“Journalists are not allowed to move around the country in numbers” was the answer that the WFP received from the state authorities.
The tour was aimed at identifying and highlighting critical areas that required urgent food assistance, particularly in rural areas where millions are at risk of starvation. It was cancelled at the eleventh hour in unclear circumstances.
The Zimbabwe Vulnerability Assessment Committee (ZimVac) revealed that 9.6 percent of the population was in dire need of food assistance and the number is expected to swell to 11.5%.
ZimVac further highlighted that the rainfall forecast is not entirely positive, as the first half of the season is projected to have increased chances of normal to below normal rainfall.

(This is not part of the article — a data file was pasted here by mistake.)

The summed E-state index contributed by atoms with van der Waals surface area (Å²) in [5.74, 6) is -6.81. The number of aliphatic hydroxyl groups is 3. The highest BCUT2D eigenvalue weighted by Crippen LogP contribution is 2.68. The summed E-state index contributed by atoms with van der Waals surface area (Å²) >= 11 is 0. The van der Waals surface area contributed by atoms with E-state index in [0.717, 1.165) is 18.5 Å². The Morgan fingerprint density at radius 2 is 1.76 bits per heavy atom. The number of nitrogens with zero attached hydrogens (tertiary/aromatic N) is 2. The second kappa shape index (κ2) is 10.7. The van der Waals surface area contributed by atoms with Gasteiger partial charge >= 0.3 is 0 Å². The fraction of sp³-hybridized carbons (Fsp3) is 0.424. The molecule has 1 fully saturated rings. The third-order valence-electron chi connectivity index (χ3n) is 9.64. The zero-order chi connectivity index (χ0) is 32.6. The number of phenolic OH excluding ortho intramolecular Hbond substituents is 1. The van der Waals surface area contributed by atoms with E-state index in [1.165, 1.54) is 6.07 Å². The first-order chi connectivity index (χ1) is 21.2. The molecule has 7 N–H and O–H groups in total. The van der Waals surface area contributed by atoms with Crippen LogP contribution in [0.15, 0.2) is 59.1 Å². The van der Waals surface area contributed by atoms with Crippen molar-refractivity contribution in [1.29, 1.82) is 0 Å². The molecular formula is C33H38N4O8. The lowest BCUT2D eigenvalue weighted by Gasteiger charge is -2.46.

Moreover the late delivery of grain to the Grain Marketing Board by farmers as a result of late payments as well as the absence of credit lines for famers were some of the factors that were identified to be contributing towards the food shortages.
Given the above findings, it was the duty of journalists to further scrutinize and find out whether the ZimVac analysis was authentic.
Such a tour would enable the government to have a clear understanding of the situation on the ground from a media perspective.
If there was anything sinister that the state wanted to hide from the public, the writing is on the wall. It is in the rural areas where Zanu (PF) continues to use food as a political tool to win votes.Post published in: Opinions & Analysis